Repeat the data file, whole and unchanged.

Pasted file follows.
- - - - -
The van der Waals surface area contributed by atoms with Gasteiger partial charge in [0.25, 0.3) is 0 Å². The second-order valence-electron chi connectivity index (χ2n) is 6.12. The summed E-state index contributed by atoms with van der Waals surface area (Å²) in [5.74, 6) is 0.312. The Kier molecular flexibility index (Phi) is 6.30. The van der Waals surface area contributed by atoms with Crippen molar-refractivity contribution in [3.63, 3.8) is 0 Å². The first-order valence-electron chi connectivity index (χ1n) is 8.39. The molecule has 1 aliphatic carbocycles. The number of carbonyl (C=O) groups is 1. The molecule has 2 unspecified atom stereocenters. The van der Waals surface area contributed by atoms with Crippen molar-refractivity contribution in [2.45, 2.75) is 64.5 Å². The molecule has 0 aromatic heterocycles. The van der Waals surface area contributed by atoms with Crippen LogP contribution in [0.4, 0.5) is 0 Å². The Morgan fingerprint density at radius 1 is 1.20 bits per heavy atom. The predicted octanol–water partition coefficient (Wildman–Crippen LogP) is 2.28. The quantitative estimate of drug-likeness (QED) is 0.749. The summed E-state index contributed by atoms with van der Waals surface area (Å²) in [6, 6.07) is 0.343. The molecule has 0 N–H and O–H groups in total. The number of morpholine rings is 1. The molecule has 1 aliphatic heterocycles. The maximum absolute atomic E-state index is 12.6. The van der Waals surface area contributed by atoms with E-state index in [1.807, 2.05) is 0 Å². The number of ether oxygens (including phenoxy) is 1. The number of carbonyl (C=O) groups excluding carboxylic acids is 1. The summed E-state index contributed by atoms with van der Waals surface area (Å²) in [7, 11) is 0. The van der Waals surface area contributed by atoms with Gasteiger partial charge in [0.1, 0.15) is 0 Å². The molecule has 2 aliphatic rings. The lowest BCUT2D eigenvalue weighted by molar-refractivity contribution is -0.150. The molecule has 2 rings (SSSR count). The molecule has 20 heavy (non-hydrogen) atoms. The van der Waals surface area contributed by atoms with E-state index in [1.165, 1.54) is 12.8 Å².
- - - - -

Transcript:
The van der Waals surface area contributed by atoms with Gasteiger partial charge in [0.25, 0.3) is 0 Å². The second-order valence-electron chi connectivity index (χ2n) is 6.12. The summed E-state index contributed by atoms with van der Waals surface area (Å²) in [5.74, 6) is 0.312. The Kier molecular flexibility index (Phi) is 6.30. The van der Waals surface area contributed by atoms with Crippen molar-refractivity contribution in [3.63, 3.8) is 0 Å². The first-order valence-electron chi connectivity index (χ1n) is 8.39. The molecule has 1 aliphatic carbocycles. The number of carbonyl (C=O) groups is 1. The molecule has 2 unspecified atom stereocenters. The van der Waals surface area contributed by atoms with Crippen molar-refractivity contribution in [2.45, 2.75) is 64.5 Å². The molecule has 0 aromatic heterocycles. The van der Waals surface area contributed by atoms with Crippen LogP contribution in [0.4, 0.5) is 0 Å². The Morgan fingerprint density at radius 1 is 1.20 bits per heavy atom. The predicted octanol–water partition coefficient (Wildman–Crippen LogP) is 2.28. The quantitative estimate of drug-likeness (QED) is 0.749. The summed E-state index contributed by atoms with van der Waals surface area (Å²) in [6, 6.07) is 0.343. The molecule has 0 N–H and O–H groups in total. The number of morpholine rings is 1. The molecule has 1 aliphatic heterocycles. The maximum absolute atomic E-state index is 12.6. The van der Waals surface area contributed by atoms with E-state index in [1.807, 2.05) is 0 Å². The number of ether oxygens (including phenoxy) is 1. The number of carbonyl (C=O) groups excluding carboxylic acids is 1. The summed E-state index contributed by atoms with van der Waals surface area (Å²) in [7, 11) is 0. The van der Waals surface area contributed by atoms with Gasteiger partial charge in [0.1, 0.15) is 0 Å². The molecule has 2 aliphatic rings. The lowest BCUT2D eigenvalue weighted by molar-refractivity contribution is -0.150. The molecule has 2 rings (SSSR count). The molecule has 20 heavy (non-hydrogen) atoms. The van der Waals surface area contributed by atoms with E-state index in [1.165, 1.54) is 12.8 Å².